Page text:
Unary Operators (Trigonometric, Exponentiation and Log operators) have been implemented using #mapToSelf
method that takes a Univariate function
as an argument. #mapToSelf
maps every element of ArrayRealVector object to the Univariate function
, that is passed to it and returns self
object.
1 2 3 4 5 

NMatrix#method(arg) has been implemented using bivariate functions provided by Commons Math API and Java Math API.
1 2 3 4 5 

1 2 3 4 5 6 7 8 9 10 11 12 13 

Decomposition
NMatrixMRI relies on LAPACK and ATLAS for matrix decomposition and
solving functionalities. Apache Commons Math provides a different set
of API for decomposing a matrix and solving an equation. For example,
#potrf
and other LAPACK specific functions have not been implemented
as they are not required at all.
Calculating determinant in NMatrix is tricky where a matrix is reduced either to a lower or upper matrix and the diagonal elements of the matrix are multiplied to get the result. Also, the correct sign of the result (whether positive or negative) is taken into account while calculating the determinant. However, NMatrixJRuby uses Commons Math API to calculate the determinant.
1 2 3 4 5 6 7 

Given below is code that shows how Cholesky decomposition has been implemented by using Commons Math API.
Cholesky Decomposition
1 2 3 4 5 6 7 8 9 10 11 12 13 

Similarly, LU Decomposition and QR factorization have been implemented.
LU Decomposition
QR Factorization
NMatrix#solve
The solve method currently uses LU and Cholesky decomposition.
1 2 3 4 5 6 7 8 9 10 11 12 13 14 15 16 17 18 19 20 21 22 23 24 25 26 27 28 29 30 

NMatrix#matrix_solve
Suppose we need to solve a system of linear equations:
AX = B
where A is an m×n matrix, B and X are n×p matrices, we need to solve this equation by iterating through B.
NMatrixMRI implements this functionality using NMatrix::BLAS::cblas_trsm
method. However, for NMatrixJRuby, NMatrix#matrix_solve
is the analogous method used.
1 2 3 4 5 6 7 8 9 10 11 12 13 14 15 16 17 18 19 

Currently, Hessenberg transformation for NMatrixJRuby has not been implemented.
Other dtypes
I have tried implementing float dtypes using FloatMatrix
class
provide by jblas. jblas was used instead of Commons Math as the
latter uses Field Elements
for Floats and it had some issues
with Reflection
and Type Erasure
.
However, using jblas resulted in errors due to precision.
Code Organisation and Deployment
To minimise conflict with the MRI codebase all the JRuby front end
code has been placed in the /lib/nmatrix/jruby
directory. lib/nmatrix/nmatrix.rb
decides whether to load
nmatrix.so
or nmatrix_jruby.rb
after detecting the Ruby platform.
The added advantage is that the Ruby interpreter must not decide which function to call at runtime. The impact on performance can be seen when programs which intensively use NMatrix for linear algebraic computations (e.g., mixed_models) are run.
Spec Report
After the port; this is the final report that summarizes the number of tests that successfully pass:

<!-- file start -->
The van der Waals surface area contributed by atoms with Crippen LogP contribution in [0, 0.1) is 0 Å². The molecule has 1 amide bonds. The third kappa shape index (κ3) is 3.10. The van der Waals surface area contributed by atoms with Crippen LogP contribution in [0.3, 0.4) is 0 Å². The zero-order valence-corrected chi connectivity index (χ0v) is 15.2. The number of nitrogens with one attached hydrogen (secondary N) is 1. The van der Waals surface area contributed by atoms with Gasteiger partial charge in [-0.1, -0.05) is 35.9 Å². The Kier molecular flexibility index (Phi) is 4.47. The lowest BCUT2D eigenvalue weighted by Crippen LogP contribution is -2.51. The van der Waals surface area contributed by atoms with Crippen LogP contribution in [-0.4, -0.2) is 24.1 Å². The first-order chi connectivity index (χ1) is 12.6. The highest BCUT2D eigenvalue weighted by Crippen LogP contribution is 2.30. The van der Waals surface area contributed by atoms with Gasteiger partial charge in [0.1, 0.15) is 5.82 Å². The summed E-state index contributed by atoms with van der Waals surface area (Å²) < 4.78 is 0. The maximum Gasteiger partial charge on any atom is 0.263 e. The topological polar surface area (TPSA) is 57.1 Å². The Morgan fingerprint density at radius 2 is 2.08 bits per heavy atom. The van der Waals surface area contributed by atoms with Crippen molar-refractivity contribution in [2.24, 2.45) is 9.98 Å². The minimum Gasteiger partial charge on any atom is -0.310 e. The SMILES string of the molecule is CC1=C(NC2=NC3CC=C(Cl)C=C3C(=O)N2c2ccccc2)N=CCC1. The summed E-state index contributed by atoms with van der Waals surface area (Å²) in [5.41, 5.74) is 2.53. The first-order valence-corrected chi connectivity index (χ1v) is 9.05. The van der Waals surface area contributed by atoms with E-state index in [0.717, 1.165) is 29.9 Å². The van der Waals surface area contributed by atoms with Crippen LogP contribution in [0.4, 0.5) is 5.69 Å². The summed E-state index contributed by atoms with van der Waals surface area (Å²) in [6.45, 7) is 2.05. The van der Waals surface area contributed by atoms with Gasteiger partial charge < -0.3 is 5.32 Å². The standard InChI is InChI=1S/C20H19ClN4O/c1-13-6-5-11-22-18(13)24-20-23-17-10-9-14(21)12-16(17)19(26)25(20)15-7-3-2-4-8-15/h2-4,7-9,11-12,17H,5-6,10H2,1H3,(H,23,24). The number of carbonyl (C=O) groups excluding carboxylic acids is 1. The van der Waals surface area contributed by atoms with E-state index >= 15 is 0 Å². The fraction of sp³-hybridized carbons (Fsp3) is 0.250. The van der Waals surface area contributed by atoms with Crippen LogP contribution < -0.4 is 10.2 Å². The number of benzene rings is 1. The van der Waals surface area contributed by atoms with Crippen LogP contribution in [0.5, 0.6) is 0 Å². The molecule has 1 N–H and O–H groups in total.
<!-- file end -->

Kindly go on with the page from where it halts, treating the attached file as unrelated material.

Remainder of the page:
NMatrix
Spec file  Total Tests  Success  Failure  Pending  

00_nmatrix_spec  188  139  43  6  
01_enum_spec  17  8  09  0  
02_slice_spec  144  116  28  0  
03_nmatrix_monkeys_spec  12  11  01  0  
elementwise_spec  38  21  17  0  
homogeneous_spec.rb  07  06  01  0  
math_spec  737  541  196  0  
shortcuts_spec  81  57  24  0  
stat_spec  72  40  32  0  
slice_set_spec  6  2  04  0 
Why do some tests fail?
 Complex dtype has not been implemented.
 Sparse matrices (list and yale) have not been implemented.
 Decomposition methods that are specific to LAPACK and ATLAS have not been implemented.
 Integer dtype is not properly assigned to
floor
,ceil
, andround
methods.
Mixed_Models
Spec file  Total Test  Success  Failure  Pending  

Deviance_spec  04  04  0  0  
LMM_spec  195  195  0  0  
LMM_categorical_data_spec.rb  48  45  3  0  
LMMFormula_spec.rb  05  05  0  0  
LMM_interaction_effects_spec.rb  82  82  0  0  
LMM_nested_effects_spec.rb  40  40  0  0  
matrix_methods_spec.rb  52  52  0  0  
ModelSpecification_spec.rb  07  07  0  0  
NelderMeadWithConstraints_spec.rb  08  08  0  0 
Future Work
NMatrix on JRuby offers comparable speeds to MRI. For specific computations it will be possible to leverage the threading support of JRuby and speed up things using multiple cores.
Adding new functionality to NMatrixJRuby will be easy from here. Personally, I am interested to add OpenCL support to leverage the GPU computational capacity available on most machines today.
Conclusion
The main goal of this project was to to gain from the performance JRuby offers, and bring a unified interface for linear algebra between MRI and JRuby.
By the end of GSoC, I have been able to successfully create a linear algebra library, NMatrix for JRuby users, which they can easily run on their machines — unless they want to use complex numbers, at least for now.
I have mixed_models gem simultaneously ported to JRuby. Even here, NMatrixJRuby is very close to NMatrixMRI, considering the performance .
Acknowledgements
I would like to express my sincere gratitude to my mentor Pjotr Prins for the continuous support through the summers, and for his patience, motivation, enthusiasm, and immense knowledge. I could not have imagined having a better advisor and mentor, for this project.
I am very grateful to Google and the Ruby Science Foundation for this golden opportunity.
I am very thankful to Charles Nutter, John Woods, Sameer Deshmukh, Kenta Murata and Alexej Gossmann, who mentored me through the project. It has been a great learning experience.
I thank my fellow GSoC participants Rajith, Lokesh and Gaurav who helped me with certain aspects of my project.